There were lights on at the old Gold Miner hotel recently. Anyone curious enough to take a peek in one of the building's giant windows will see construction debris - corded up drills, levels, pieces of masonry laying around. After almost three years of sitting vacant, of languishing as Palmer's version of the giant tan elephant on the southern end of downtown, there are signs of life.
So I decided to get the skinny. And I started at Sicily's Pizza, the Anchorage-based chain that houses a buffet off Dimond and recently opened branches in Wasilla and Palmer's Key Bank plaza. My husband is a huge fan and came home carrying a pizza box and a rumor that Sicily's had bought the Gold Miner building and planned to open a buffet there.
Yay! I thought.
Not so, said Palmer Sicily's manager, John Selimi. "We're not going anywhere."
Bummer, I thought. As the mother of a teenage boy, I'm all for buffets. They're the cheapest places to eat out when you're the parent of a human food vaccuum.
But there is truth to the rumor that Sicily's owner, Lee Dubrova, has purchased the building. In my hunt to separate fact from rumor, I had to take a few steps back to review the building's recent history. According to the Alaska State Fire Marshal's office, the business was initially closed in Jan. of 2008. (Just getting this date required a FOIA request faxed, followed by the one-sentence email from Lloyd McDonnell in the Anchorage office.)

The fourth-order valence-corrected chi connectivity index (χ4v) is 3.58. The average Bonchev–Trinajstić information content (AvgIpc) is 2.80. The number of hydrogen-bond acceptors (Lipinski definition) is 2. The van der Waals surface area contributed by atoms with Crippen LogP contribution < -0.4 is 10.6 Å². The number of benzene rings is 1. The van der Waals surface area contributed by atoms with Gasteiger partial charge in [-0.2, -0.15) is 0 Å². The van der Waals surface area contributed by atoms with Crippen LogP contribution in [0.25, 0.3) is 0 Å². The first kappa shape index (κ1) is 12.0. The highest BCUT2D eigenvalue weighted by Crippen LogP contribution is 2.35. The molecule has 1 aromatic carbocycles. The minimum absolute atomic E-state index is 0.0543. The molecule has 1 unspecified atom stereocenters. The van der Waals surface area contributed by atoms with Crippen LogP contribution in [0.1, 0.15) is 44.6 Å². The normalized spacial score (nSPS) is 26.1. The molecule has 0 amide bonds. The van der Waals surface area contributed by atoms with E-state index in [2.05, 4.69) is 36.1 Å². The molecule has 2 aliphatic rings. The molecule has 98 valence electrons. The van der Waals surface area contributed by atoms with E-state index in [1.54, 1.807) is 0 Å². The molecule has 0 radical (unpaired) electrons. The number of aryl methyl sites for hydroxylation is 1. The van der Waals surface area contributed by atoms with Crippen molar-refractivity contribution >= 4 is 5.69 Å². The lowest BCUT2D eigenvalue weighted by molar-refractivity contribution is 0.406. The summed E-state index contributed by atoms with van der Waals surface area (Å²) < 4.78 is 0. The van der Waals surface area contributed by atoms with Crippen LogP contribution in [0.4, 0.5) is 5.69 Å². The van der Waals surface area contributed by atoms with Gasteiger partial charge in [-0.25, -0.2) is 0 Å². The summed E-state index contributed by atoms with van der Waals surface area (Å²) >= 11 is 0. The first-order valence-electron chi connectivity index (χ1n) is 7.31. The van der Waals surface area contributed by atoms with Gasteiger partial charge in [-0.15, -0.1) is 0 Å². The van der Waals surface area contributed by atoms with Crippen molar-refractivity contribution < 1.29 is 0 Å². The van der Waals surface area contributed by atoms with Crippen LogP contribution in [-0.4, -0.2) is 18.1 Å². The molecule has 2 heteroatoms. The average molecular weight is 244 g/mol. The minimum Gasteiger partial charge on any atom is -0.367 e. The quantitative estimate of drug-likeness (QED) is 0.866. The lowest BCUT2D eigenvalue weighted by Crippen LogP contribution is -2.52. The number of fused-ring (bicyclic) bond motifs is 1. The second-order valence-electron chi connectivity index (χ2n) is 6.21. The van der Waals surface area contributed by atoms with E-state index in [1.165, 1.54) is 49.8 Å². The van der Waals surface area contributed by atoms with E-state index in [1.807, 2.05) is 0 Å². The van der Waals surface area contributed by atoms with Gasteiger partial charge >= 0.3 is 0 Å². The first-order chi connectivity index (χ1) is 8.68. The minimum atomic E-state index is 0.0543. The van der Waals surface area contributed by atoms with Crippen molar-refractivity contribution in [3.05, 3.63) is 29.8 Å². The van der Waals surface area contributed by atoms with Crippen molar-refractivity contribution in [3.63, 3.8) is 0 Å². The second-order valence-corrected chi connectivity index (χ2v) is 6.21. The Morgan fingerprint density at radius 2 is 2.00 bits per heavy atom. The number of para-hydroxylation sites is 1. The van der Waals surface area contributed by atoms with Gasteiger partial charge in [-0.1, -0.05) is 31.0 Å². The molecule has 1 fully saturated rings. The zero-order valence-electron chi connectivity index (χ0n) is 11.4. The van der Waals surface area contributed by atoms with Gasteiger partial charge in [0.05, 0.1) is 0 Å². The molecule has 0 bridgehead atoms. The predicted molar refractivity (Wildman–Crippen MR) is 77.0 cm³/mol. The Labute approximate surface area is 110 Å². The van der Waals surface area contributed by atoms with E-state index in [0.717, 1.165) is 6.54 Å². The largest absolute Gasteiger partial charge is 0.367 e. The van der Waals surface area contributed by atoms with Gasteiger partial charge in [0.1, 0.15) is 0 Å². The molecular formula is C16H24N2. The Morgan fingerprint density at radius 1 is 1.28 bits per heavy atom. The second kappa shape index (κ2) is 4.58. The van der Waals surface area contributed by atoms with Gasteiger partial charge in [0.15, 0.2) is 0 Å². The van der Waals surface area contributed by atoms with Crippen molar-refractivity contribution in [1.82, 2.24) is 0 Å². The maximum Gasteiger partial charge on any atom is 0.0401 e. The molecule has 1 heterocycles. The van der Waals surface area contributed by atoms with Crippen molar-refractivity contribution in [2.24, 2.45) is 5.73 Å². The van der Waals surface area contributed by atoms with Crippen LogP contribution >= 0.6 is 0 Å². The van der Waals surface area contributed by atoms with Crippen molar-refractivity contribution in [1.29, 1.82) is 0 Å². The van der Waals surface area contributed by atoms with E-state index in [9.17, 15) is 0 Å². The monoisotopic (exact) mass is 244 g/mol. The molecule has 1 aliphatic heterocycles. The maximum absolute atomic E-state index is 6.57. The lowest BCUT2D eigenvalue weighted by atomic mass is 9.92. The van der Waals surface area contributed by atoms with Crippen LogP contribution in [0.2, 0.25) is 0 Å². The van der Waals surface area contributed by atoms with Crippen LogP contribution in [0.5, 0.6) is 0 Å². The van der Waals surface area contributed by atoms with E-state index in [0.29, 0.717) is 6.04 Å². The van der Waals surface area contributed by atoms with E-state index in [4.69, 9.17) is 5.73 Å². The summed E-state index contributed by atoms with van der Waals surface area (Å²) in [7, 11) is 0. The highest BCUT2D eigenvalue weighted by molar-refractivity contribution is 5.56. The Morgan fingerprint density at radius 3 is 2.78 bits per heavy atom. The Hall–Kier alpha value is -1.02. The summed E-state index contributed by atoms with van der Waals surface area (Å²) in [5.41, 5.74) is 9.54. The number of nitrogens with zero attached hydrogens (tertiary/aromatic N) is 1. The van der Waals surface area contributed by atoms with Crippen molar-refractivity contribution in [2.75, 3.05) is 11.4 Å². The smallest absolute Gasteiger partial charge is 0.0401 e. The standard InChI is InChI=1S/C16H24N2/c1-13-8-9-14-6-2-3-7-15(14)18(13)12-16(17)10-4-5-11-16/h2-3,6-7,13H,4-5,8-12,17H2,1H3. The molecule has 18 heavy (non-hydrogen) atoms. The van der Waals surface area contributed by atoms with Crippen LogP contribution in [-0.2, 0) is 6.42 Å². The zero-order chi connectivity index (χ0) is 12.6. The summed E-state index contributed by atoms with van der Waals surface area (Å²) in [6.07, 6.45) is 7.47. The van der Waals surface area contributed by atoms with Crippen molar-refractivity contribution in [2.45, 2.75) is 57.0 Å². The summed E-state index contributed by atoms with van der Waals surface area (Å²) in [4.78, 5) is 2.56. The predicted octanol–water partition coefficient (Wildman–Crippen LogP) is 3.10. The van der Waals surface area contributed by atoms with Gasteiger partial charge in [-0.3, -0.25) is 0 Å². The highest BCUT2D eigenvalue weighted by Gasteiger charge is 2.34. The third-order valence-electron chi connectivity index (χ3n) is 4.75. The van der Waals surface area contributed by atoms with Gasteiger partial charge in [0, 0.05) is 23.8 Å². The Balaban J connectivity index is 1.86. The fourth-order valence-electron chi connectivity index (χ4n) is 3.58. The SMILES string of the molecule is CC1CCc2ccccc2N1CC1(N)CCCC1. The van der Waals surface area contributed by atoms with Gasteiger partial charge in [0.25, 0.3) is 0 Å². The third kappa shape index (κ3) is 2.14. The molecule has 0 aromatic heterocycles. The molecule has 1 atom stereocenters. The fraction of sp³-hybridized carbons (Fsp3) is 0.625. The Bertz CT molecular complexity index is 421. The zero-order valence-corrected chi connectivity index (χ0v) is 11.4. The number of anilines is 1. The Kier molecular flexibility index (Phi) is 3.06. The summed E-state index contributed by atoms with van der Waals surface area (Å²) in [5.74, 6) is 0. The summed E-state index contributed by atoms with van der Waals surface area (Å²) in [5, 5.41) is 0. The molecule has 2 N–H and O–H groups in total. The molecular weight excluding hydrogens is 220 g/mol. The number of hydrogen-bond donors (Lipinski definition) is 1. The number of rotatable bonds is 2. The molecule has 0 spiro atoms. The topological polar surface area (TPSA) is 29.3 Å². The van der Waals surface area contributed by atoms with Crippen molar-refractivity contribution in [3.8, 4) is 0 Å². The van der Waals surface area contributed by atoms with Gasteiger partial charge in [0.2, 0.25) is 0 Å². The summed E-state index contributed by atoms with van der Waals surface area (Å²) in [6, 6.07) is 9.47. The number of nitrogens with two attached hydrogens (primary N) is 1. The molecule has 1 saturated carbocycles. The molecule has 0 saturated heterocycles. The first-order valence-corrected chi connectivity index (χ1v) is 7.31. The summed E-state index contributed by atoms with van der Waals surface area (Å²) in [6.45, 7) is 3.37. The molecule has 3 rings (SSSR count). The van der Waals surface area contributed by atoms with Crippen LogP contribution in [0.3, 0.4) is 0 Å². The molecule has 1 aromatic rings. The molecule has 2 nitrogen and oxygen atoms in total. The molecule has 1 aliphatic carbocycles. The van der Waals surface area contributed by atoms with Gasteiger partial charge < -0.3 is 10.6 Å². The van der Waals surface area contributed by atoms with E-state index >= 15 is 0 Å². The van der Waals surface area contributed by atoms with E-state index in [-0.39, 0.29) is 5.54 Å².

Employees of that office out here were a bit more forthcoming. Mahlon Greene remembered health and fire code violations shutting it down. Zaz wrote a story for ADN in April, 2009 that the hotel owed more than $100,000 in back taxes to the city.
All of these items contrived to relegate the once bustling Gold Miner to a shell. Until now.
John Bond said the fire marshal's office is working "closely" with the new owner to make sure the building is up to code prior to opening. What exactly those plans are is still under wraps. Three phone messages for Dubrova left with Sicily's reservation number - all with the same woman-with-a-Russian-accent - resulted in zero return calls. (One would think they wouldn't mind a little positive publicity but alas. Nyet.)
Three phone calls to Sandra Garley, community development director for the city, also resulted in nada. No idea what happened to the $100K bill. Evidently, bureaucrats/business owners have higher priorities than answering the questions of a humble resident/pizza patron.
Fortunately, we bloggers have all kinds of free time. :) If Sicily's ISN'T hosting a buffet there, fingers crossed they're not going for yet another bar. Karaoke or otherwise. So what would you like to see there? A three story flea market? A bunny boots outlet? Or another community meeting space that'll relieve the crowding at the Palmer depot? Speculate away!